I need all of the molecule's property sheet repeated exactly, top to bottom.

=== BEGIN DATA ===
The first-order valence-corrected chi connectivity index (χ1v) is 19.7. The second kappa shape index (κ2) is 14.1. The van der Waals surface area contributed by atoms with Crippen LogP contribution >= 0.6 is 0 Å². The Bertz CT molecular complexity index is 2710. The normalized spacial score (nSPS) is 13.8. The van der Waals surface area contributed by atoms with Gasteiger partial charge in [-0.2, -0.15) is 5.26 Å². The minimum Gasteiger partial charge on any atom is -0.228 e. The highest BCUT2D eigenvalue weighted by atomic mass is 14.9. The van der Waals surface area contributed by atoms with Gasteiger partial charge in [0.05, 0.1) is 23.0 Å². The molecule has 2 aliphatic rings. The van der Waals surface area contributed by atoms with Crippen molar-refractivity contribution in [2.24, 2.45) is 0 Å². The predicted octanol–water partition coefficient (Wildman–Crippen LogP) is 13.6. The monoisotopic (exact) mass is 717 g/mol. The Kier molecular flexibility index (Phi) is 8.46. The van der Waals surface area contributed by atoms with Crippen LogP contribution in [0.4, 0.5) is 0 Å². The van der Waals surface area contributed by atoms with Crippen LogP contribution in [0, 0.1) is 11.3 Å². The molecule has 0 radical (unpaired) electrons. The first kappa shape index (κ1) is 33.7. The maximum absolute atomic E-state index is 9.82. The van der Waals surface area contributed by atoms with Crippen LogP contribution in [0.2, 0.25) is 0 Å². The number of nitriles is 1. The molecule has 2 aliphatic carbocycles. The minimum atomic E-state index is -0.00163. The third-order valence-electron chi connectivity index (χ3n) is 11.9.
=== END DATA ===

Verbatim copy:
The first-order valence-corrected chi connectivity index (χ1v) is 19.7. The second kappa shape index (κ2) is 14.1. The van der Waals surface area contributed by atoms with Crippen LogP contribution >= 0.6 is 0 Å². The Bertz CT molecular complexity index is 2710. The normalized spacial score (nSPS) is 13.8. The van der Waals surface area contributed by atoms with Gasteiger partial charge in [-0.2, -0.15) is 5.26 Å². The minimum Gasteiger partial charge on any atom is -0.228 e. The highest BCUT2D eigenvalue weighted by atomic mass is 14.9. The van der Waals surface area contributed by atoms with Gasteiger partial charge in [0.05, 0.1) is 23.0 Å². The molecule has 2 aliphatic rings. The van der Waals surface area contributed by atoms with Crippen molar-refractivity contribution in [2.24, 2.45) is 0 Å². The predicted octanol–water partition coefficient (Wildman–Crippen LogP) is 13.6. The monoisotopic (exact) mass is 717 g/mol. The Kier molecular flexibility index (Phi) is 8.46. The van der Waals surface area contributed by atoms with Crippen LogP contribution in [0.4, 0.5) is 0 Å². The van der Waals surface area contributed by atoms with Crippen LogP contribution in [0, 0.1) is 11.3 Å². The molecule has 0 radical (unpaired) electrons. The first kappa shape index (κ1) is 33.7. The maximum absolute atomic E-state index is 9.82. The van der Waals surface area contributed by atoms with Crippen LogP contribution in [0.2, 0.25) is 0 Å². The number of nitriles is 1. The molecule has 2 aliphatic carbocycles. The minimum atomic E-state index is -0.00163. The third-order valence-electron chi connectivity index (χ3n) is 11.9.